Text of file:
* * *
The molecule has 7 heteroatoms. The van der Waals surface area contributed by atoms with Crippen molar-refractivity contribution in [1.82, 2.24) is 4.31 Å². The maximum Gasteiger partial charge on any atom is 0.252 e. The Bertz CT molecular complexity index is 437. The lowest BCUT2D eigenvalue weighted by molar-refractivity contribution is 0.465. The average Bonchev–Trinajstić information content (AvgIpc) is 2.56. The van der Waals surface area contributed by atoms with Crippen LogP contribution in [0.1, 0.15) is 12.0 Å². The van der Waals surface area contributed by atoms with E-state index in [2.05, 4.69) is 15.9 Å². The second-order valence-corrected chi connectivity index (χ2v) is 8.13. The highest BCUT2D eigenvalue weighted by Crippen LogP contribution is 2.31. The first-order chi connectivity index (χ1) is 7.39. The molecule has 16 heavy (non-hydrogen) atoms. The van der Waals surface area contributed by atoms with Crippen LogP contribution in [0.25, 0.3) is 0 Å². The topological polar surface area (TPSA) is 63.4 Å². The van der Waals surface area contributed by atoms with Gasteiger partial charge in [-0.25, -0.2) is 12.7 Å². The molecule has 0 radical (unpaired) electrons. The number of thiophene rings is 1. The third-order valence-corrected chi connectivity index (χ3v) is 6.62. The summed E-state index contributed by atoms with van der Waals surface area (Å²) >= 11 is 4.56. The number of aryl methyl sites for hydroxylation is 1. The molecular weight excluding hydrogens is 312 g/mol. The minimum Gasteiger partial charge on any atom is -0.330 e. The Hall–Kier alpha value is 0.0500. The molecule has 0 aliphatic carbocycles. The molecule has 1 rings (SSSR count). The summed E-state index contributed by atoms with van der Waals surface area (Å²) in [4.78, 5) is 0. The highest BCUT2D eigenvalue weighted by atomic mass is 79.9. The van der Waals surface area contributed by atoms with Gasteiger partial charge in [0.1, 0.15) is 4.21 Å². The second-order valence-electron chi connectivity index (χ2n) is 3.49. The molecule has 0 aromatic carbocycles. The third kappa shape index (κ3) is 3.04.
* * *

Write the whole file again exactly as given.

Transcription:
The molecule has 7 heteroatoms. The van der Waals surface area contributed by atoms with Crippen molar-refractivity contribution in [1.82, 2.24) is 4.31 Å². The maximum Gasteiger partial charge on any atom is 0.252 e. The Bertz CT molecular complexity index is 437. The lowest BCUT2D eigenvalue weighted by molar-refractivity contribution is 0.465. The average Bonchev–Trinajstić information content (AvgIpc) is 2.56. The van der Waals surface area contributed by atoms with Crippen LogP contribution in [0.1, 0.15) is 12.0 Å². The van der Waals surface area contributed by atoms with E-state index in [2.05, 4.69) is 15.9 Å². The second-order valence-corrected chi connectivity index (χ2v) is 8.13. The highest BCUT2D eigenvalue weighted by Crippen LogP contribution is 2.31. The first-order chi connectivity index (χ1) is 7.39. The molecule has 16 heavy (non-hydrogen) atoms. The van der Waals surface area contributed by atoms with Crippen LogP contribution in [0.25, 0.3) is 0 Å². The topological polar surface area (TPSA) is 63.4 Å². The van der Waals surface area contributed by atoms with Gasteiger partial charge in [-0.25, -0.2) is 12.7 Å². The molecule has 0 radical (unpaired) electrons. The number of thiophene rings is 1. The third-order valence-corrected chi connectivity index (χ3v) is 6.62. The summed E-state index contributed by atoms with van der Waals surface area (Å²) >= 11 is 4.56. The number of aryl methyl sites for hydroxylation is 1. The molecular weight excluding hydrogens is 312 g/mol. The minimum Gasteiger partial charge on any atom is -0.330 e. The Hall–Kier alpha value is 0.0500. The molecule has 0 aliphatic carbocycles. The molecule has 1 rings (SSSR count). The summed E-state index contributed by atoms with van der Waals surface area (Å²) in [4.78, 5) is 0. The highest BCUT2D eigenvalue weighted by atomic mass is 79.9. The van der Waals surface area contributed by atoms with Gasteiger partial charge in [0.1, 0.15) is 4.21 Å². The second-order valence-electron chi connectivity index (χ2n) is 3.49. The molecule has 0 aromatic carbocycles. The third kappa shape index (κ3) is 3.04.